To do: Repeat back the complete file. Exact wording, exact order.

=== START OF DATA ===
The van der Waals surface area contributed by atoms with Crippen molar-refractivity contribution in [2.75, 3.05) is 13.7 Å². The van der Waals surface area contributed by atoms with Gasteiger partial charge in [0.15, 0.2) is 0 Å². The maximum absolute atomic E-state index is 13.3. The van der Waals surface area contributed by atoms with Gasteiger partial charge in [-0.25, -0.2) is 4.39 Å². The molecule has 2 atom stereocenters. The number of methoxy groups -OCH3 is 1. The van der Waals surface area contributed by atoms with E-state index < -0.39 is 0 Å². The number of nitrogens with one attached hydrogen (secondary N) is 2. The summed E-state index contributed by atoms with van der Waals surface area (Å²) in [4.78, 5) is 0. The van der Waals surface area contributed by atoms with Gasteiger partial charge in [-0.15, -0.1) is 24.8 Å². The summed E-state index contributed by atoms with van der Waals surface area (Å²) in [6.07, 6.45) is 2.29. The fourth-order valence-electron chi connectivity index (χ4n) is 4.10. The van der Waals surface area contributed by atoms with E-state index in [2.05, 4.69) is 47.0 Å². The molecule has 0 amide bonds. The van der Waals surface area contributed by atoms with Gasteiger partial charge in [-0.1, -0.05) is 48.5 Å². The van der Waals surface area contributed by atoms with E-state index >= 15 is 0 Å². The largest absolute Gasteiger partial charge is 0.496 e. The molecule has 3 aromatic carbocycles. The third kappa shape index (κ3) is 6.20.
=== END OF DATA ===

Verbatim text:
The van der Waals surface area contributed by atoms with Crippen molar-refractivity contribution in [2.75, 3.05) is 13.7 Å². The van der Waals surface area contributed by atoms with Gasteiger partial charge in [0.15, 0.2) is 0 Å². The maximum absolute atomic E-state index is 13.3. The van der Waals surface area contributed by atoms with Gasteiger partial charge in [-0.25, -0.2) is 4.39 Å². The molecule has 2 atom stereocenters. The number of methoxy groups -OCH3 is 1. The van der Waals surface area contributed by atoms with E-state index < -0.39 is 0 Å². The number of nitrogens with one attached hydrogen (secondary N) is 2. The summed E-state index contributed by atoms with van der Waals surface area (Å²) in [4.78, 5) is 0. The van der Waals surface area contributed by atoms with Gasteiger partial charge in [-0.15, -0.1) is 24.8 Å². The summed E-state index contributed by atoms with van der Waals surface area (Å²) in [6.07, 6.45) is 2.29. The fourth-order valence-electron chi connectivity index (χ4n) is 4.10. The van der Waals surface area contributed by atoms with E-state index in [2.05, 4.69) is 47.0 Å². The molecule has 0 amide bonds. The van der Waals surface area contributed by atoms with Gasteiger partial charge in [-0.1, -0.05) is 48.5 Å². The van der Waals surface area contributed by atoms with E-state index >= 15 is 0 Å². The largest absolute Gasteiger partial charge is 0.496 e. The molecule has 3 aromatic carbocycles. The third kappa shape index (κ3) is 6.20.